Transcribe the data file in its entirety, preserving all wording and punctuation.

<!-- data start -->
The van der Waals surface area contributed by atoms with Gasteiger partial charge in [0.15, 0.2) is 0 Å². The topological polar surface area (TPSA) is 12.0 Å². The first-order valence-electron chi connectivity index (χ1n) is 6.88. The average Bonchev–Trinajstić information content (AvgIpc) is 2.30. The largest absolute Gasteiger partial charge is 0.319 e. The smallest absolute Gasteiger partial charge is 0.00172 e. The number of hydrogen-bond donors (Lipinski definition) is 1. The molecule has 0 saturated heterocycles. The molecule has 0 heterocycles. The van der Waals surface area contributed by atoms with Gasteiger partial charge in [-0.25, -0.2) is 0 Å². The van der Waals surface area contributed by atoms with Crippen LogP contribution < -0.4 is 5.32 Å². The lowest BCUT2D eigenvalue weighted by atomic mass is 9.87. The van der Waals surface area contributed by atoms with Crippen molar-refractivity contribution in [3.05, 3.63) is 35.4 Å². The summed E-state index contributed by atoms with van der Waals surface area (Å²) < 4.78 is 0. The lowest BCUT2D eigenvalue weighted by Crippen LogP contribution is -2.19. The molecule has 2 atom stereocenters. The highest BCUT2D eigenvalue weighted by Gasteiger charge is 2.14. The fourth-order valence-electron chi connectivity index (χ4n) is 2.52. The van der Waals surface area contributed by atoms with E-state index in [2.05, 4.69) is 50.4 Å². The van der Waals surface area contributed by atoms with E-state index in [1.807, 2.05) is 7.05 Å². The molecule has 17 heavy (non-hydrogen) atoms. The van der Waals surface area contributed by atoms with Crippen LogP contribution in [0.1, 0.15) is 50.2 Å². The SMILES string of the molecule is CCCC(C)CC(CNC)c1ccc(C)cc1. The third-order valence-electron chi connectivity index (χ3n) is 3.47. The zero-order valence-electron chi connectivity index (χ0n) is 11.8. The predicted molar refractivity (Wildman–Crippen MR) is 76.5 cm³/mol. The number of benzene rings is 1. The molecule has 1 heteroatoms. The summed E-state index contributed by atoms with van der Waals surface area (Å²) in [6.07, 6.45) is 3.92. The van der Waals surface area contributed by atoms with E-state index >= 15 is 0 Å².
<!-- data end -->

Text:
The van der Waals surface area contributed by atoms with Gasteiger partial charge in [0.15, 0.2) is 0 Å². The topological polar surface area (TPSA) is 12.0 Å². The first-order valence-electron chi connectivity index (χ1n) is 6.88. The average Bonchev–Trinajstić information content (AvgIpc) is 2.30. The largest absolute Gasteiger partial charge is 0.319 e. The smallest absolute Gasteiger partial charge is 0.00172 e. The number of hydrogen-bond donors (Lipinski definition) is 1. The molecule has 0 saturated heterocycles. The molecule has 0 heterocycles. The van der Waals surface area contributed by atoms with Gasteiger partial charge in [-0.25, -0.2) is 0 Å². The van der Waals surface area contributed by atoms with Crippen LogP contribution < -0.4 is 5.32 Å². The lowest BCUT2D eigenvalue weighted by atomic mass is 9.87. The van der Waals surface area contributed by atoms with Crippen molar-refractivity contribution in [3.05, 3.63) is 35.4 Å². The summed E-state index contributed by atoms with van der Waals surface area (Å²) < 4.78 is 0. The lowest BCUT2D eigenvalue weighted by Crippen LogP contribution is -2.19. The molecule has 2 atom stereocenters. The highest BCUT2D eigenvalue weighted by Gasteiger charge is 2.14. The fourth-order valence-electron chi connectivity index (χ4n) is 2.52. The van der Waals surface area contributed by atoms with E-state index in [2.05, 4.69) is 50.4 Å². The van der Waals surface area contributed by atoms with E-state index in [1.807, 2.05) is 7.05 Å². The molecule has 17 heavy (non-hydrogen) atoms. The van der Waals surface area contributed by atoms with Crippen LogP contribution in [0.1, 0.15) is 50.2 Å². The SMILES string of the molecule is CCCC(C)CC(CNC)c1ccc(C)cc1. The third-order valence-electron chi connectivity index (χ3n) is 3.47. The zero-order valence-electron chi connectivity index (χ0n) is 11.8. The predicted molar refractivity (Wildman–Crippen MR) is 76.5 cm³/mol. The number of benzene rings is 1. The molecule has 1 heteroatoms. The summed E-state index contributed by atoms with van der Waals surface area (Å²) in [6.07, 6.45) is 3.92. The van der Waals surface area contributed by atoms with E-state index >= 15 is 0 Å².